Tag Archive for: #hendersonnews

Please Donate: ACTS Pantry Shelves “Dangerously Low – Again”

ACTS, the local food pantry, needs donations, and director Lee Anne Peoples has issued a plea on social media, along with some suggestions to create friendly competitions among different groups in the community. Peoples said the shelves are “dangerously low again,” and has asked for help.

“Please consider picking up a few of these items or even making it a friendly competition between churches, Sunday School classes, couples in a Supper Club, co-workers or any other groups, to see who can collect the most items,” Peoples wrote in a social media post Thursday.

Items may be brought to the food pantry, located at 201 S. William St. any weekday between 8 a.m. and 3 p.m. Call 252.492.8231 to learn more.

The list below contains suggestions. Please consider placing a couple of extra items in your shopping cart this weekend to donate to ACTS, which also serves a hot lunch during the week in addition to distributing boxes of shelf-stable food to those in need.


  • Items needed:
  • Ramen noodles
  • Pudding cups
  • Any type of canned meat
  • Canned fruit
  • Sized packs of cookies
  • Any type of canned soups
  • Packs of crackers
  • Juice pouches
  • Small boxes of cereal
  • Instant oatmeal packets
  • Dry pasta
  • Sugar – white or brown
  • Canned potatoes
  • 18 oz jar peanut butter
  • 18-20 oz jelly
  • Canned yams
  • Canned baked beans or pork & beans
  • Canned beans – black eyed peas and pinto
  • Crackers, in sleeves
  • Canned greens (collards spinach, turnips, etc.)
  • Canned diced tomatoes, carrots, peas
  • Dried beans
  • Canned mixed vegetables and creamed corn
  • #10 (gallon) cans of any fruit or vegetable
Vance County High School

SportsTalk: Elliott Prepares Vipers For Homecoming Game Against Louisburg

The Vance County Vipers got the proverbial monkey off their backs with a thrilling 14-12 victory of Southern Durham last week at Viper Stadium.  “Our kids, they were focused all week. They came in and did what they were supposed to do,” Coach Aaron Elliott said on Thursday’s SportsTalk.

Southern Durham beat the Vipers twice last year but with last week’s win the Vipers are now 5-0 and ranked 29th in the state.  The Vipers will put that unblemished record on the line this Friday night as they take on the Louisburg Warriors in another important conference game.  Coach Elliott was with the Warriors for many years before coming to Vance County but doesn’t see the familiarity between him and Louisburg coach Dante Lassister having much impact on the game. “It will cancel each other out.  They run the same offense as we do and the same defense as we do.  There might be a few wrinkles,” Elliott said.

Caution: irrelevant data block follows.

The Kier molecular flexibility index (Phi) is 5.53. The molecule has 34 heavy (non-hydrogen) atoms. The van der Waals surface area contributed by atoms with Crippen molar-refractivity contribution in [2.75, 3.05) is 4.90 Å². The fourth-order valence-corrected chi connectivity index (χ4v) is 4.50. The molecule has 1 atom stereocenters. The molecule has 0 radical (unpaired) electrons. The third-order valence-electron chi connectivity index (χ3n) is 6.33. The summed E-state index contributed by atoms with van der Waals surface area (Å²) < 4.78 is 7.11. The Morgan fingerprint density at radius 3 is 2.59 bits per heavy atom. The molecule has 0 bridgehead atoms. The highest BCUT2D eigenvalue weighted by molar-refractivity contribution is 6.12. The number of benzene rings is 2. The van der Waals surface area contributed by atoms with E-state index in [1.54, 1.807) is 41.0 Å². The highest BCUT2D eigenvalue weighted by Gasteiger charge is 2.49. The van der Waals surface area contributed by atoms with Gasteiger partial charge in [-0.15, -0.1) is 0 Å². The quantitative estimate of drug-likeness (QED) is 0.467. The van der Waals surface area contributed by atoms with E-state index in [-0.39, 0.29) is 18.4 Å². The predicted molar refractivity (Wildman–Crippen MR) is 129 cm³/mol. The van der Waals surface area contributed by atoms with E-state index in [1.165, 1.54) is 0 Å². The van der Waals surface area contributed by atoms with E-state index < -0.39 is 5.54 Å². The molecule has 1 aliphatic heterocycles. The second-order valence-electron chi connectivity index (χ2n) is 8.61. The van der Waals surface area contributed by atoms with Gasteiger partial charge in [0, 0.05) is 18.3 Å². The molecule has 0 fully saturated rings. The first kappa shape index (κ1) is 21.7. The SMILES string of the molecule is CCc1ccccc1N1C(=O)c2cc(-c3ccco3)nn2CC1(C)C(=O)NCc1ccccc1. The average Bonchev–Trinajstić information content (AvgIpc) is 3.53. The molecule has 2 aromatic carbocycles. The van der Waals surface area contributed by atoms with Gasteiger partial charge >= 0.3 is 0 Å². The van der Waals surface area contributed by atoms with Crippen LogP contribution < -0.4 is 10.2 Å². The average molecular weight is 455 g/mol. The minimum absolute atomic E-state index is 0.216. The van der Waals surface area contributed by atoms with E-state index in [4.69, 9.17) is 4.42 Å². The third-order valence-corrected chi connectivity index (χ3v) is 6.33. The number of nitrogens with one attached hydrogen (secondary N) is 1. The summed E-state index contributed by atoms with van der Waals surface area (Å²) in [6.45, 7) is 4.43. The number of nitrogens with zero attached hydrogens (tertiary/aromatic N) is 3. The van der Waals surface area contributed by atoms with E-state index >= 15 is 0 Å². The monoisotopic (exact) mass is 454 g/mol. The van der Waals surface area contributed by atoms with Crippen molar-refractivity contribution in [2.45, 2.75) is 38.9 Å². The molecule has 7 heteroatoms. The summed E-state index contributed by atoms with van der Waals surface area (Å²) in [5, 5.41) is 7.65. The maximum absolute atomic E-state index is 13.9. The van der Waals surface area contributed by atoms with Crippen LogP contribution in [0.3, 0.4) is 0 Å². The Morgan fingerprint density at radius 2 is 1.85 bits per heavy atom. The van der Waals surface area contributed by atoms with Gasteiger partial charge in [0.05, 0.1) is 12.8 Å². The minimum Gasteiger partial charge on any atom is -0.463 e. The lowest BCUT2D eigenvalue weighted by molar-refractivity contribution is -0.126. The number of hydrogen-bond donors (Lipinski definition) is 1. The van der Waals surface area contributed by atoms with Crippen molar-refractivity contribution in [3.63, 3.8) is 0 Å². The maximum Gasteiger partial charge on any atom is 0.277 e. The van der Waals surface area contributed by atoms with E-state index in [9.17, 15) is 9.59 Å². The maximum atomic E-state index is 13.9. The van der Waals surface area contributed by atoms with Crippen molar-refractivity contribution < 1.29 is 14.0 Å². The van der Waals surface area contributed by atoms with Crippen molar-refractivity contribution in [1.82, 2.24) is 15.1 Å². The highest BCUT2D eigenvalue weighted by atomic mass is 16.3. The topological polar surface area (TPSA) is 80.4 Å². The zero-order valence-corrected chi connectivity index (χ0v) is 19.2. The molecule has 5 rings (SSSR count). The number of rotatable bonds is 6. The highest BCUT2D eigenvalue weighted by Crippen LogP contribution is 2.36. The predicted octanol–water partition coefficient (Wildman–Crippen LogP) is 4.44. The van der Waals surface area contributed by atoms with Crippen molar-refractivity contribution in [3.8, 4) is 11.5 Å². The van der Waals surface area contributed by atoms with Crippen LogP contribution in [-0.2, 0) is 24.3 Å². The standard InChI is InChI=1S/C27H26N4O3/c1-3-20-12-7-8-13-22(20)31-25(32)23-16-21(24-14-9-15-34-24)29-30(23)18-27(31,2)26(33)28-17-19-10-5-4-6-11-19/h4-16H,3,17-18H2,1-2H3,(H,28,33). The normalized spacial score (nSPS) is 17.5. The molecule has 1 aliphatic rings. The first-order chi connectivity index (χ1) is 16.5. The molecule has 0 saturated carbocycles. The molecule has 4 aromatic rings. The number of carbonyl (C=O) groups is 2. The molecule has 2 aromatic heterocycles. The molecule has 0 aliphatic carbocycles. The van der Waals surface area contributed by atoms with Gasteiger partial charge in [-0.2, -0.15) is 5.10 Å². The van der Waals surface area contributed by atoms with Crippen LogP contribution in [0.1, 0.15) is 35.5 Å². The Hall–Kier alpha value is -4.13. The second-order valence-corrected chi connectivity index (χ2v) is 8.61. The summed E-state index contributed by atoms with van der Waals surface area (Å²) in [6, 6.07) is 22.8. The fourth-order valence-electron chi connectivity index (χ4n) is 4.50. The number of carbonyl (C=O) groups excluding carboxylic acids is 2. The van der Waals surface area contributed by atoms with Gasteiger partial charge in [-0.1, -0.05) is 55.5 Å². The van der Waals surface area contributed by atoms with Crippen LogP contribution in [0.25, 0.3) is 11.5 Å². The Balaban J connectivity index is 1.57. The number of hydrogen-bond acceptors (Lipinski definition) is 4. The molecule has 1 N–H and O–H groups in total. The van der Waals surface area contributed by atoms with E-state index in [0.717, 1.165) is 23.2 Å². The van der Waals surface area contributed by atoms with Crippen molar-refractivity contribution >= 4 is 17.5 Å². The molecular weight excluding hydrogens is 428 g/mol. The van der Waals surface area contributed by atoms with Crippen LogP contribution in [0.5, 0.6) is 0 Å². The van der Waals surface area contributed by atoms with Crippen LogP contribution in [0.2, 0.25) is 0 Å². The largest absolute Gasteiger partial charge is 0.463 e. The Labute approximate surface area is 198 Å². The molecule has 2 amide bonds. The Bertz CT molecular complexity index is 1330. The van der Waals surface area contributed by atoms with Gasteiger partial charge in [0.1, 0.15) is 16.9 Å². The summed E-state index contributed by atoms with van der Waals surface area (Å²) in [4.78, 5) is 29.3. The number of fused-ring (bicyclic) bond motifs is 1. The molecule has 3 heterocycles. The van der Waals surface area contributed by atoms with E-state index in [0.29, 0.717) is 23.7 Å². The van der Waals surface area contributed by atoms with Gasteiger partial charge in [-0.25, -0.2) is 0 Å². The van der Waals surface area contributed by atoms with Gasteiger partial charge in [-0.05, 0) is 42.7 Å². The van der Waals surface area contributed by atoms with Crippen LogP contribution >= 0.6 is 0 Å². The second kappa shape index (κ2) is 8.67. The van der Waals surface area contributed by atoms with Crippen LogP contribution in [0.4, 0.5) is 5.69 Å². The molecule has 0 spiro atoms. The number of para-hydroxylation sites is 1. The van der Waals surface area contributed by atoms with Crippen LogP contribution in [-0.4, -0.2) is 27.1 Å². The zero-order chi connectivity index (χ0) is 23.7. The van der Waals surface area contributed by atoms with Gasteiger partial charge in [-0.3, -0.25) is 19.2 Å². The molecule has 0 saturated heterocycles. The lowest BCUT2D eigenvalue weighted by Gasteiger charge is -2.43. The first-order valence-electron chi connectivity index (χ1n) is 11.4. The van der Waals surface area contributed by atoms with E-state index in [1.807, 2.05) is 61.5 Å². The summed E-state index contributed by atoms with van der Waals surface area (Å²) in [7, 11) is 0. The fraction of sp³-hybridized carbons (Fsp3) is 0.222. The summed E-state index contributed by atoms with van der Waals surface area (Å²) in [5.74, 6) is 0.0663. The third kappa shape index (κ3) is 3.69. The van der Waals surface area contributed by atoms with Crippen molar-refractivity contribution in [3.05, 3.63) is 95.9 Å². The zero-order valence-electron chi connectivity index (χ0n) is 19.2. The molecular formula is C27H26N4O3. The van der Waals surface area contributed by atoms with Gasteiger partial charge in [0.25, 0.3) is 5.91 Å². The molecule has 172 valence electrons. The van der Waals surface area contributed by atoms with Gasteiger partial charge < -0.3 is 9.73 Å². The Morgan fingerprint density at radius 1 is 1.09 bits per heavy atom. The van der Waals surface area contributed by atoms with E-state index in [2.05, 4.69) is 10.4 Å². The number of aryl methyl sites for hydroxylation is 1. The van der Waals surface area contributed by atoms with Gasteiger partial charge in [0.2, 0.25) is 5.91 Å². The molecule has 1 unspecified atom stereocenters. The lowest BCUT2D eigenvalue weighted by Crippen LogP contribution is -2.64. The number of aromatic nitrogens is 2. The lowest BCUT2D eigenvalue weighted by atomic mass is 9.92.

The weather could be a factor tomorrow night but Elliott said that they are prepared to go ahead with the game and festivities of Homecoming.  “The game starts at 7pm and fireworks will happen after the game. A lot has gone into this to get it ready,” Elliott said.

Join Bill Harris and Doc Ayscue for live coverage of the game between Vance County and Louisburg starting immediately following the Joy Christian Center broadcast around 6:50pm here on WIZS on Vance County Friday Night Football.


The Local Skinny! Pop The Hood Change Your Oil

For our sponsor, Advance Auto Parts, as part of a paid radio sponsorship on WIZS.

These days, our vehicles do a good job of telling us when it’s time to change the oil. Most vehicle experts agree that changing the oil in a timely manner is one of the best things a car or truck owner can do to extend the life of a vehicle’s engine.

If you’re the type of vehicle owner who likes to tackle this task yourself, trust the folks at Advance Auto Parts to help you choose the proper type of oil – there are so many options!

Manufacturers may recommend synthetic oil for newer models, but that sweet ’65 Mustang parked in the garage may need a conventional oil.

Remember, think safety first when changing the oil yourself. Even if you don’t need to jack the vehicle, it may be a good idea to put a jack in place, just in case.

And chock the wheels for good measure.

Use a drain pan to catch the oil once the plug is removed – and make sure that the old gasket comes off the block when you remove the oil filter!

Give the oil 15 minutes or so to drain and then you can install the new filter.

DIY’ers know to rub a little fresh oil around the seal, take care not to cross thread or overtighten.